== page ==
By Tara Guaimano
“Africans are adaptable. We are strong, and we are very, very loyal,” said host senior Ebi Olodiama, opening her heart and mind wide in celebration of the annual event for African culture celebration, Mon Afrique.
Olodiama stood atop this stage in the grey gym on Saturday, April 22, confidently showcasing her faith in widening awareness of African culture to the Marist community.
The gala event required formal dress and was accompanied by African food, a fashion show, and musical selections showcasing the differences in culture within countries in Africa that Marist students call home.
“We wanted people to enter the gym and say, ‘This is what Africa is about,’” expressed senior Cornelius Krapah, head board member of Mon Afrique. “Our thing was to draw all people together and to educate everybody on campus.”
Mon Afrique, or “My Africa,” began as a senior capping project within the walls of a classroom, with about 20 spectators listening to learn about African culture. “It was just to educate people about Africa,” Krapah said.
The event eventually moved to the Cabaret and began having required formal wear—attracting over 150 people including a handful of speakers who had flown in from Ghana. “My junior year, we put a team together and decided to do it in the grey gym, and that is where the story began,” said Krapah.
The formal attire tradition aimed to utilize widespread African value in application to our identities as college students. “We wanted to bring out the best of people. As Africans, we are always trained by our parents to bring out the best of ourselves,” said Krapah. “When I saw people dressing up, it brought a good vibe and a good feel to it.”
These specific gifts from Africa extended further into the overall theme of the event, as Mon Afrique was subtitled with tagline “The Gift” this year and attracted about 500 people. “Initially one of the group members gave us the idea that we should do a wedding theme, where the main purpose is the gifts given,” said Krapah. “We all can relate to it, and people on the outside can also relate to it.”
“Africa would not exist without us, so we are the gift of Africa,” he continued. “You are a gift to Marist and you have to do something with your life on campus—inspire people to also do something.” For Krapah, Mon Afrique accentuated this greater purpose as both a Marist student and a face of pride for his home country.
Such a concept infiltrated their ideology as an executive board with a mission to promote culture on campus in a different, enigmatic nature. “It was to send a message of hope and a message of self-identity,” he continued. “For centuries, it’s a sad story, [and] for centuries we have been deprived of our resources and our identity, but we are coming back into who we are as a people,” explained Krapah. “This is to tell people that we are working hard to make Africa what it is today.”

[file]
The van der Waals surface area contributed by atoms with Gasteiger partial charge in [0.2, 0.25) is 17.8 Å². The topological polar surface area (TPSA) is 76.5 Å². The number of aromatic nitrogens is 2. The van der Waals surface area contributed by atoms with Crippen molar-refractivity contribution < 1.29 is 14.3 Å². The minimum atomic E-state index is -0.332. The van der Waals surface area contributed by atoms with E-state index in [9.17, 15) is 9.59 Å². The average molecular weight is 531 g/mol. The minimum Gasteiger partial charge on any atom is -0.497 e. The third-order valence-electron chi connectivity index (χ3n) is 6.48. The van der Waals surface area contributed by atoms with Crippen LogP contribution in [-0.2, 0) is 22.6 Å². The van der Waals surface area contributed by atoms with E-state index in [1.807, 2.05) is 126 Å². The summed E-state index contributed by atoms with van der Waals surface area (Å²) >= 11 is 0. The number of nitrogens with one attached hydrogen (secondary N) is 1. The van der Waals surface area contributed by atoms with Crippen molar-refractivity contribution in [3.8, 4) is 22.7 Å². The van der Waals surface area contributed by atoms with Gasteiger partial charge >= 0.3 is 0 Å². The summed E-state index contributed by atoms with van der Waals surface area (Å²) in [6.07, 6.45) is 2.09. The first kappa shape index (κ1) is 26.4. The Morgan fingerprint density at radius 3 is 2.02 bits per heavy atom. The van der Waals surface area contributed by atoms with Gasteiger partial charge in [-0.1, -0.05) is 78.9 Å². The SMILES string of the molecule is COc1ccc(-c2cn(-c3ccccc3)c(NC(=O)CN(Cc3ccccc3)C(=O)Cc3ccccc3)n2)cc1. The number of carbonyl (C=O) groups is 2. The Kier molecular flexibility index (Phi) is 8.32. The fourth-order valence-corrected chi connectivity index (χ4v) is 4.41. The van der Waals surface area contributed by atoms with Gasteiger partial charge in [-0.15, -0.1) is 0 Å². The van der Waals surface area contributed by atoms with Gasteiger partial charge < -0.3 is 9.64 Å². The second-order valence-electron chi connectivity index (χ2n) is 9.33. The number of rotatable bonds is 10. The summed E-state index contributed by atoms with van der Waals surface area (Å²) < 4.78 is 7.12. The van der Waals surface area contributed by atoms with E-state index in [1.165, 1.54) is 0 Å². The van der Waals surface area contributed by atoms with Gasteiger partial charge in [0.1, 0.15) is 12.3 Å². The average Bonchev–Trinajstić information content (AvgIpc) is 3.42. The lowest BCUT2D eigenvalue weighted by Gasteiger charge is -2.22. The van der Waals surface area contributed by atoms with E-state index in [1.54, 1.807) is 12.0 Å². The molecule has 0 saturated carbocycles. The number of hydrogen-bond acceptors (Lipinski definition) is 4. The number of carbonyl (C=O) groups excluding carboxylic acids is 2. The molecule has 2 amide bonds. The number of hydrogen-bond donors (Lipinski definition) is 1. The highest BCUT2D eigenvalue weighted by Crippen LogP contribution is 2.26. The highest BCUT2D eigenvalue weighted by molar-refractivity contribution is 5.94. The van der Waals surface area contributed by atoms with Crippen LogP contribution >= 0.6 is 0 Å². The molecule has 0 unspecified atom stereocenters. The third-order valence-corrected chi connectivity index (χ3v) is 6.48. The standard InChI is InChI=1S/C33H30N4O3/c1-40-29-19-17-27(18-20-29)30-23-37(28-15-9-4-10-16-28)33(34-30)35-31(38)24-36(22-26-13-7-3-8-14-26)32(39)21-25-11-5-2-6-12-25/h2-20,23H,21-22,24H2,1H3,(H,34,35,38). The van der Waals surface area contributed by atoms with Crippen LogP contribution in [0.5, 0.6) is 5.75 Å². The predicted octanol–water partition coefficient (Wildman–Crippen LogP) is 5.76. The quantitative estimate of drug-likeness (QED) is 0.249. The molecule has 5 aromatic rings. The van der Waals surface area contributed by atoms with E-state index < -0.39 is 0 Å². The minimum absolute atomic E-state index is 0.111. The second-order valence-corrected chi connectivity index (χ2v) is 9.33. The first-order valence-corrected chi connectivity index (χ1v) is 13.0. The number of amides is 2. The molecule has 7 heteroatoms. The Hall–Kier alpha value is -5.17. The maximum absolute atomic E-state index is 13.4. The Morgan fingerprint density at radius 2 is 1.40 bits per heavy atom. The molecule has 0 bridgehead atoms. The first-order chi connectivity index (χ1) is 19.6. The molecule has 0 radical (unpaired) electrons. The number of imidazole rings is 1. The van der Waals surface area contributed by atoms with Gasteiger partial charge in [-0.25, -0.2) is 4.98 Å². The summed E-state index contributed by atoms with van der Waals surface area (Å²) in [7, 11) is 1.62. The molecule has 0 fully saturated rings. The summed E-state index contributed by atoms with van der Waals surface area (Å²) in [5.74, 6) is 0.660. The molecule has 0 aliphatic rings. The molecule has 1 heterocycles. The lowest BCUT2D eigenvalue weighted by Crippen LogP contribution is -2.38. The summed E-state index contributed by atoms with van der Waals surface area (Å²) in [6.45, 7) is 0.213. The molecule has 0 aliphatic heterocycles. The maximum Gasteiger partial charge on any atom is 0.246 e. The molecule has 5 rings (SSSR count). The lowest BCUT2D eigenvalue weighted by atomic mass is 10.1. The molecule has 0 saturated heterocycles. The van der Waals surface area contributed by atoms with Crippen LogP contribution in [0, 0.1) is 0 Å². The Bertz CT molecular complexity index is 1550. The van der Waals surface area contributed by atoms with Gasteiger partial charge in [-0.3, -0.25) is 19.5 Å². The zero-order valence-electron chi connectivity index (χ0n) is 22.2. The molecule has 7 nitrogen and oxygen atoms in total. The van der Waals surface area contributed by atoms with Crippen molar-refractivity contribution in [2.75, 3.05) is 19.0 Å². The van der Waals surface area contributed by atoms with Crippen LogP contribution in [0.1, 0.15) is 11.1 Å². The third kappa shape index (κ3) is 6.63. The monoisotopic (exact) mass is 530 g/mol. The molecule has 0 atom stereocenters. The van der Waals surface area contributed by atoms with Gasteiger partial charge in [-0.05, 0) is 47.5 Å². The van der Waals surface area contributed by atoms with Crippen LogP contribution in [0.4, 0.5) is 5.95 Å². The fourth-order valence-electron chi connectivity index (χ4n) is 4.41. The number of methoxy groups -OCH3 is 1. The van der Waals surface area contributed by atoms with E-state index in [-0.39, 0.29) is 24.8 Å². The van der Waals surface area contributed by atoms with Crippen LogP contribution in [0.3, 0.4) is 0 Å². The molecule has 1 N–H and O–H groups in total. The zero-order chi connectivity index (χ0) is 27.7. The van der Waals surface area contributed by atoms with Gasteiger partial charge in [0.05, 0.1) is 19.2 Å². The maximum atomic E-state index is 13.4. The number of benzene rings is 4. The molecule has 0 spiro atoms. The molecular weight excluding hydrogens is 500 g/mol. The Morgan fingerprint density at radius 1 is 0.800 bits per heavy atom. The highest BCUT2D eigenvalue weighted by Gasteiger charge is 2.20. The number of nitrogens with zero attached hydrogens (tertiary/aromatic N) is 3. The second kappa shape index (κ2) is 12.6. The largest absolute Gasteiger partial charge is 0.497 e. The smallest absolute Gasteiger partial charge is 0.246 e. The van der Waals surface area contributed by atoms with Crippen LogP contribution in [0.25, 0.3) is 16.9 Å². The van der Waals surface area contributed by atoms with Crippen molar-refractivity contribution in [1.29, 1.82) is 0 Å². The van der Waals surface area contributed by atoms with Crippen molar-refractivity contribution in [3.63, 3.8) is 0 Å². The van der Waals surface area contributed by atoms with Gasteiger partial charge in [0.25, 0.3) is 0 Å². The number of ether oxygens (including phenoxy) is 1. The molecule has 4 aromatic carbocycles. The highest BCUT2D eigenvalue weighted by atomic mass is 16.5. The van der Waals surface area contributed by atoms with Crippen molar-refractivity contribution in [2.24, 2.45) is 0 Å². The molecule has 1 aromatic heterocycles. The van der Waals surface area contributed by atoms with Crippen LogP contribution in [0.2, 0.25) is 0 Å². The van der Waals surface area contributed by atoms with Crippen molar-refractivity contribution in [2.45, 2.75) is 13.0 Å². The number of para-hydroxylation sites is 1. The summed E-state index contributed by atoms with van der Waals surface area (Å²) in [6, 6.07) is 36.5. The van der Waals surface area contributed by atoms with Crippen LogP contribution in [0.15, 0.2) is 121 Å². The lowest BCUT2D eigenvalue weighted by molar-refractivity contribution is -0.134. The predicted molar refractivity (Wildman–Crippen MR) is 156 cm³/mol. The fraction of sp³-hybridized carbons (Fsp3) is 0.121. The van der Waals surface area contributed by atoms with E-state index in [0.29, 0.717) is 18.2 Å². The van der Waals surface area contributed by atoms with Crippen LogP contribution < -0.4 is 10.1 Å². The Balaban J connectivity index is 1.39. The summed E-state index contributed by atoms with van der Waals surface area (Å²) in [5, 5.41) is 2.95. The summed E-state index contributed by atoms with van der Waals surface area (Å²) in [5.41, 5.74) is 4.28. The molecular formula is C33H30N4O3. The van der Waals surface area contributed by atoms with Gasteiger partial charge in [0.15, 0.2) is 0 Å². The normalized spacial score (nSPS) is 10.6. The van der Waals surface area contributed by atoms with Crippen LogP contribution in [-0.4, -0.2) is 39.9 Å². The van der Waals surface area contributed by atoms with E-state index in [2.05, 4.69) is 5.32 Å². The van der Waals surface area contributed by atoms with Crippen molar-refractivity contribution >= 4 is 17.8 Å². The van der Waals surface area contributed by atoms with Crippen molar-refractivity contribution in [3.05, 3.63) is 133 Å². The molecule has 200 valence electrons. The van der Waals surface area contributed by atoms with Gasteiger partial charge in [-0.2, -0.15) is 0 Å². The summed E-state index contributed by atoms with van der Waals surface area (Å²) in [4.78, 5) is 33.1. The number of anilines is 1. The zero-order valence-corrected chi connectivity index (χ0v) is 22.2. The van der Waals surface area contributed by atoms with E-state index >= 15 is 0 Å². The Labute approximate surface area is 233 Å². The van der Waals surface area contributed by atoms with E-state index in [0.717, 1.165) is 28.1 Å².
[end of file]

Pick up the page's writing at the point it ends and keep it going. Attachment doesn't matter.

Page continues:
“Mon Afrique was made to give people a voice on campus,” expressed Krapah. “Me, as a freshman, I didn’t like it here because I thought it was too cliquey—but I had a close circle, and didn’t open up myself. Doing this event, I really got to know people in a different aspect and bring in not being judgmental.”
He emphasized the vitality of openness between cultures and the benefits that giving to one another and to a community can exert. “When I open up myself and my path, I really get to know who people are—that is why ‘the gift’ is so important to us.”
Host Olodiama consistently expressed her intention of utilizing African culture awareness to further connect the Marist community through celebrating the hidden cultural treasures on campus. “With the help of Marist College, we will bring Africa back to this school,” she continued.
Mon Afrique facilitated a concrete mission to promote campus awareness and appreciation for the inner affairs of Marist’s African student community by readily extending their gratitude to the entire campus. “I don’t do things just to do things on campus; I do things because I feel, as a Marist student, that the purposes are not always clear of events—so people don’t come,” said Krapah.
The event attracted a dense amount of freshman students, as well as a great portion of African freshman students who will be joining the event’s e-board next year. “They can see what the campus is really about,” he said. “It opens your eyes to a different dimension of Africa.”
Krapah brought together this group of freshman and “taught them the ways of Mon Afrique,” including Sandra Akariza and Ornella Mihigo, who are both from Rwanda.
“We were able to clear the few stereotypes about African countries and how things are handled, and the food, I believe spoke for itself,” said Mihigo.
“People who came had, to some extent, some interest in a foreign culture and we need to come [up] with a way to attract more people who might not have those interests, but somehow make this event reach out to them,” Akariza continued.
Krapah holds great faith in the importance of events like Mon Afrique on campus and aims to encourage the student body to fully extend themselves at Marist with appreciation of oneself and of those surrounding. “You are not just a college student, you are a treasure on campus.”